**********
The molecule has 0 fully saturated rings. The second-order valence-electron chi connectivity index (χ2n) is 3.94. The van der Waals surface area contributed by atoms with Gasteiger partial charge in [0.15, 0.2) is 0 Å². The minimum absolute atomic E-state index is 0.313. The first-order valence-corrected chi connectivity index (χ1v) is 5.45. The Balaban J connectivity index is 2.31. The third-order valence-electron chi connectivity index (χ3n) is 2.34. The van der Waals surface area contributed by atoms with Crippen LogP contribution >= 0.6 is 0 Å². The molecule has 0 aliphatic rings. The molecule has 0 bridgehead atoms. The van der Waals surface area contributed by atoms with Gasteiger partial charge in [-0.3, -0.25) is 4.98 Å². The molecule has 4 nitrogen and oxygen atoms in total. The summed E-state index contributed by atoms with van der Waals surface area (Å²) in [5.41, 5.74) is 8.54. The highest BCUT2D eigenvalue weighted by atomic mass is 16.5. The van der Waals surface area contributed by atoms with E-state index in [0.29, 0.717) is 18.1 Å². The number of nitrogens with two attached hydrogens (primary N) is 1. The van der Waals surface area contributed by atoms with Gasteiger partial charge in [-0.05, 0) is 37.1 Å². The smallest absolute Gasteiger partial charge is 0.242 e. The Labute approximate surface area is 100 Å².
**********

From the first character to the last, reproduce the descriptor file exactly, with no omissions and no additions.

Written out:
The molecule has 0 fully saturated rings. The second-order valence-electron chi connectivity index (χ2n) is 3.94. The van der Waals surface area contributed by atoms with Gasteiger partial charge in [0.15, 0.2) is 0 Å². The minimum absolute atomic E-state index is 0.313. The first-order valence-corrected chi connectivity index (χ1v) is 5.45. The Balaban J connectivity index is 2.31. The third-order valence-electron chi connectivity index (χ3n) is 2.34. The van der Waals surface area contributed by atoms with Crippen LogP contribution >= 0.6 is 0 Å². The molecule has 0 aliphatic rings. The molecule has 0 bridgehead atoms. The van der Waals surface area contributed by atoms with Gasteiger partial charge in [-0.3, -0.25) is 4.98 Å². The molecule has 4 nitrogen and oxygen atoms in total. The summed E-state index contributed by atoms with van der Waals surface area (Å²) in [5.41, 5.74) is 8.54. The highest BCUT2D eigenvalue weighted by atomic mass is 16.5. The van der Waals surface area contributed by atoms with E-state index in [0.29, 0.717) is 18.1 Å². The number of nitrogens with two attached hydrogens (primary N) is 1. The van der Waals surface area contributed by atoms with Gasteiger partial charge in [-0.05, 0) is 37.1 Å². The smallest absolute Gasteiger partial charge is 0.242 e. The Labute approximate surface area is 100 Å².